hypothesize different object segments. Single part grasping
body is considered to be placed on top of the surface;
elongated representation of the footprint of the object
segment is presented. As an earlier stage of
implementation, a very primitive grasp pose is computed for
given elongated representation of the object segment.},
keywords  = {ToF camera, computational geometry, grasp determination}
}

• J. Kang, “Interactive Medical Image Segmentation via User-guided Adaptation of Implicit 3D Surfaces,” Master Thesis, Grantham Allee 20, 53757 St. Augustin, Germany, 2010.
[BibTeX] [Abstract]

Medical image segmentation plays a very important role in medical image analysis and is considered as a very challenging problem. In this work, a new interactive medical image segmentation framework via user-guided adaptation of implicit 3D surfaces is proposed. The surfaces are mathematically described by a radial basis function that interpolates some user-defined points. This framework allows two kinds of user interactions: Firstly, via mouse clicks the user can define points on the boundary of objects in 3D images. For each point, a 3D surface which interpolates the user-determined points is computed. The user can add or remove points with instant visual feedback until the desired accuracy is reached. Secondly, the user can start an automatic adaption. In this step, the surface computed in step one automatically evolves by maximizing a certain energy function with only external energy. Strong image edges are interpolated without losing the interpolation property of the user-defined points. Our framework is validated by segmenting lung tumors on CT data. Some good segmentation results by this framework show its potential for practical usage.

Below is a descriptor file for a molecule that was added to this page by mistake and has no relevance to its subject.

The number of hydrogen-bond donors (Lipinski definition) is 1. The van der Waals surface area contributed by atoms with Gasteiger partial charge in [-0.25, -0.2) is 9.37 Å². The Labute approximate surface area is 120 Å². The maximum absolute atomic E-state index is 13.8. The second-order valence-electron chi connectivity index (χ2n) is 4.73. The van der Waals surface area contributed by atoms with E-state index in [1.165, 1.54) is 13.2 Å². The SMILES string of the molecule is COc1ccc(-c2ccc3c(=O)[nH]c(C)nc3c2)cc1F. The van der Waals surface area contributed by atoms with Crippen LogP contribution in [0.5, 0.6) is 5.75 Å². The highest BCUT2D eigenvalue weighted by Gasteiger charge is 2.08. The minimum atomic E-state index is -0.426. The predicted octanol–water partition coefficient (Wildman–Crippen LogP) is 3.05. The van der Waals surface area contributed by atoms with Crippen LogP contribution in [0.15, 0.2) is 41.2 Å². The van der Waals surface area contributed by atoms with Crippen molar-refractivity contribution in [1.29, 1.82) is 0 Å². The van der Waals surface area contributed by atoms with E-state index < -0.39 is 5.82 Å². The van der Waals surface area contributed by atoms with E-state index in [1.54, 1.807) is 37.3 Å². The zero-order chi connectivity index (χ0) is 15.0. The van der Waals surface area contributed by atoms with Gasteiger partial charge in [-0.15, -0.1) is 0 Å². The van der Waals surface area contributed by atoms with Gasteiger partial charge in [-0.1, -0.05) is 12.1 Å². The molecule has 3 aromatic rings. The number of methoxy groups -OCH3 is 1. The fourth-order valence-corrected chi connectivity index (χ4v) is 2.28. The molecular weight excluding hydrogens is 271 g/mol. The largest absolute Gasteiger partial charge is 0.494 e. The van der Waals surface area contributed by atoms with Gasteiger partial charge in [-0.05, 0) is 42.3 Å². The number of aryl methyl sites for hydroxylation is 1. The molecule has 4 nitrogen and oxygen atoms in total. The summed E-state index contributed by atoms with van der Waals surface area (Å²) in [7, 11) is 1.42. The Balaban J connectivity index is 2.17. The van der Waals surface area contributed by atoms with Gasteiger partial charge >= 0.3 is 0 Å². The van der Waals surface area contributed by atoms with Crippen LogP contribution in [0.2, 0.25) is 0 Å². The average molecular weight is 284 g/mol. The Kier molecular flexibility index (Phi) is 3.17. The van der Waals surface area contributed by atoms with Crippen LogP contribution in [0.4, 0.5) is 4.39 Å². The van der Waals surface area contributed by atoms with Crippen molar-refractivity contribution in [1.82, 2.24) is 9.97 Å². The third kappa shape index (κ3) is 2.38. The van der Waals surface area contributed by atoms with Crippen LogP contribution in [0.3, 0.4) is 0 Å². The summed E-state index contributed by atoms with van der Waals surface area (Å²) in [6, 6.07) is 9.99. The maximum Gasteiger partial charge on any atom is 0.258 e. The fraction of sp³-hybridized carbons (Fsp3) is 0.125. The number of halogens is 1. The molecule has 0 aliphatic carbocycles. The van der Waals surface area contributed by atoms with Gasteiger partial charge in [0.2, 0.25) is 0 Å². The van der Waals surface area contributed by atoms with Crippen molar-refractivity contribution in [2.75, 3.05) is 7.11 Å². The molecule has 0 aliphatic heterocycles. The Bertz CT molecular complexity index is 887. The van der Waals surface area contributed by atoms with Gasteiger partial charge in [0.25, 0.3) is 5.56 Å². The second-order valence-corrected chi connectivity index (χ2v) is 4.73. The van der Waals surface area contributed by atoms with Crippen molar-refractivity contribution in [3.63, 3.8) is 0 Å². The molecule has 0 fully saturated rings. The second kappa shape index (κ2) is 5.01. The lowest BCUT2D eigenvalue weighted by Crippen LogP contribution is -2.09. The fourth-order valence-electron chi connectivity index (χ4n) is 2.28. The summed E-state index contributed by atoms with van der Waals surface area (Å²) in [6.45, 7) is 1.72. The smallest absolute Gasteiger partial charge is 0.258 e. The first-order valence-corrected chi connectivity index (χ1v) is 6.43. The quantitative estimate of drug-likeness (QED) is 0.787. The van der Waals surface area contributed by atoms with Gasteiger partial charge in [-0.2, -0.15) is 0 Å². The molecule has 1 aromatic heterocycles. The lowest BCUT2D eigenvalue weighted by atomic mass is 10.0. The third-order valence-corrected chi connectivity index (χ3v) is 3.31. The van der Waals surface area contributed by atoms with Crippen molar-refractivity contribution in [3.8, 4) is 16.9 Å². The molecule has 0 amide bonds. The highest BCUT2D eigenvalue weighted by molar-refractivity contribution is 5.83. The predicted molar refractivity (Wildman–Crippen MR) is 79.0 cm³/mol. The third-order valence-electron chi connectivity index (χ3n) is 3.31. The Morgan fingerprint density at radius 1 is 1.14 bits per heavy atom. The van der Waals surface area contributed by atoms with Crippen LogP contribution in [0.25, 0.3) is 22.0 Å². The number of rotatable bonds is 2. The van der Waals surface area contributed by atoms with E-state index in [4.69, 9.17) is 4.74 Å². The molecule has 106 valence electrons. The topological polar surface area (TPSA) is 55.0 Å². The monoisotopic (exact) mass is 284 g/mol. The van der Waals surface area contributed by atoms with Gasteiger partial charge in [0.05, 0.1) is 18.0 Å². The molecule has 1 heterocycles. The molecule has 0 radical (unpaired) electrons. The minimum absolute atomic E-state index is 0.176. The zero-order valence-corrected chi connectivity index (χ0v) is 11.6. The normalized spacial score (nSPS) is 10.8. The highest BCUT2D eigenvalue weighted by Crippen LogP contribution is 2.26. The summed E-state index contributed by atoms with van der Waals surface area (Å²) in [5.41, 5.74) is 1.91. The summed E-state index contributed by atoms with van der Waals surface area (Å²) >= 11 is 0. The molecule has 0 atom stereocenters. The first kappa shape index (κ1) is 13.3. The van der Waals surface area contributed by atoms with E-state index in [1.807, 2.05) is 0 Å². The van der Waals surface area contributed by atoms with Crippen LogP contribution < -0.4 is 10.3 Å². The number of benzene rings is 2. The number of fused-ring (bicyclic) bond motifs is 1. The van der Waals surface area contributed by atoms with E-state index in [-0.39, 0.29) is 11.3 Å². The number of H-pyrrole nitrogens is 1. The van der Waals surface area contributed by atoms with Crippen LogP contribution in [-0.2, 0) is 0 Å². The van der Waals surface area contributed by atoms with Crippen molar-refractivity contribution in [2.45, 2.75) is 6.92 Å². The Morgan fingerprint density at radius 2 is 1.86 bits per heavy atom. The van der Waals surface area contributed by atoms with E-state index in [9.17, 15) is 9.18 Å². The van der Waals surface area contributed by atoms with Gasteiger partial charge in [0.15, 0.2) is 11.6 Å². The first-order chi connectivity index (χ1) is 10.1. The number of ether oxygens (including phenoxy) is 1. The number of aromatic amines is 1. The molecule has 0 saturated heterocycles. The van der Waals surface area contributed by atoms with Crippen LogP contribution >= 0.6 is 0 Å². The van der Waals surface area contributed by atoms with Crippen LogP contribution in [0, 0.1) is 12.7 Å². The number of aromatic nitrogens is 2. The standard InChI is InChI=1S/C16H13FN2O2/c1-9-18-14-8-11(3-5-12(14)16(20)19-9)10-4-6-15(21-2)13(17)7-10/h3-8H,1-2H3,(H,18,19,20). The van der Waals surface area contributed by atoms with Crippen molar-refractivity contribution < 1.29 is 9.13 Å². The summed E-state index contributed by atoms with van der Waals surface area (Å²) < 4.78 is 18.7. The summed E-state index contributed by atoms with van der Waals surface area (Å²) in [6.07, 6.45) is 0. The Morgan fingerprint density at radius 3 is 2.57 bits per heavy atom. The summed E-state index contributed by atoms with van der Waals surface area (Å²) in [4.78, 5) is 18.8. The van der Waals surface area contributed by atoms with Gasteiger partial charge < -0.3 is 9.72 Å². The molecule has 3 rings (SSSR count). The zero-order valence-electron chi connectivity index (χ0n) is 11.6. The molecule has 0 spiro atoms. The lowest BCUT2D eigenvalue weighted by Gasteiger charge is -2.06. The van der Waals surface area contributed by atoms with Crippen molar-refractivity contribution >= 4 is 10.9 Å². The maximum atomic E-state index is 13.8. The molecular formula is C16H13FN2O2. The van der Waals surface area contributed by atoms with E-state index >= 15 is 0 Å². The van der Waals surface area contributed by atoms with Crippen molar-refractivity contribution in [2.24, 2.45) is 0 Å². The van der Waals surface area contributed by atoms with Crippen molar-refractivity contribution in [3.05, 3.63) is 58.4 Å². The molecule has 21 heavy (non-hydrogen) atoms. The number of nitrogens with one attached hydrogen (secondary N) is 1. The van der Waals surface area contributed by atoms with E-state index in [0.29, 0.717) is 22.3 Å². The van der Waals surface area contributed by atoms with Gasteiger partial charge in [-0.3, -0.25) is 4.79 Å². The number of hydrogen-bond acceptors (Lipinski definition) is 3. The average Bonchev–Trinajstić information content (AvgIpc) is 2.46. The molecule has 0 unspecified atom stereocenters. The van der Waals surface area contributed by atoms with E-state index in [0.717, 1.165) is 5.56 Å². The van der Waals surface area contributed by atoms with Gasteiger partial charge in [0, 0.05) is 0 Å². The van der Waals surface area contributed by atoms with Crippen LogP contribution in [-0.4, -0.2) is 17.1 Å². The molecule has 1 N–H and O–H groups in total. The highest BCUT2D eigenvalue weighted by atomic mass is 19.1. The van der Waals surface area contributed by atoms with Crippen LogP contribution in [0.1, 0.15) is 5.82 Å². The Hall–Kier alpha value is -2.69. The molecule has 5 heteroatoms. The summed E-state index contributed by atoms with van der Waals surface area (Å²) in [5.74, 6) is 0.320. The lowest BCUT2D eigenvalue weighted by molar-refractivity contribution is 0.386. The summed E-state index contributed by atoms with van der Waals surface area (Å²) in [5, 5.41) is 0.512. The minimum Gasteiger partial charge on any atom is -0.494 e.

@MastersThesis{ 2010kang,
abstract  = {Medical image segmentation plays a very important role in
medical image analysis and is considered as a very
challenging problem. In this work, a new interactive
medical image segmentation framework via user-guided
adaptation of implicit 3D surfaces is proposed. The
surfaces are mathematically described by a radial basis
function that interpolates some user-defined points. This
framework allows two kinds of user interactions: Firstly,
via mouse clicks the user can define points on the boundary
of objects in 3D images. For each point, a 3D surface which
interpolates the user-determined points is computed. The
user can add or remove points with instant visual feedback
until the desired accuracy is reached. Secondly, the user
can start an automatic adaption. In this step, the surface
computed in step one automatically evolves by maximizing a
certain energy function with only external energy. Strong
image edges are interpolated without losing the
interpolation property of the user-defined points. Our
framework is validated by segmenting lung tumors on CT
data. Some good segmentation results by this framework show
its potential for practical usage.},
address  = {Grantham Allee 20, 53757 St. Augustin, Germany},
annote  = {WS06/07 Philips Hamburg Research Center Opfer,
Kraetzschmar},
author  = {Jingang Kang},
month = {June},
school  = {Bonn-Rhein-Sieg University of Applied Sciences},
title = {Interactive Medical Image Segmentation via User-guided
year = {2010}
}

### 2009

• D. Joho, C. Plagemann, and W. Burgard, “Modeling RFID signal strength and tag detection for localization and mapping,” in 2009 IEEE International Conference on Robotics and Automation, 2009, pp. 3160-3165.
[BibTeX]
@InProceedings{ joho,
author  = {Joho, D. and Plagemann, C. and Burgard, W.},
booktitle  = {2009 IEEE International Conference on Robotics and
Automation},
month = {May},
pages = {3160-3165},
title = {{Modeling RFID signal strength and tag detection for
localization and mapping}},
year = {2009}
}

### 2008

• M. Bouet and A. L. dos Santos, “RFID tags: Positioning principles and localization techniques,” in 2008 1st IFIP Wireless Days, 2008, pp. 1-5.
[BibTeX]
@InProceedings{ rfid_localization,
author  = {Bouet, M. and dos Santos, A. L.},
booktitle  = {2008 1st IFIP Wireless Days},
month = {Nov.},
pages = {1-5},
title = {{RFID tags: Positioning principles and localization
techniques}},
year = {2008}
}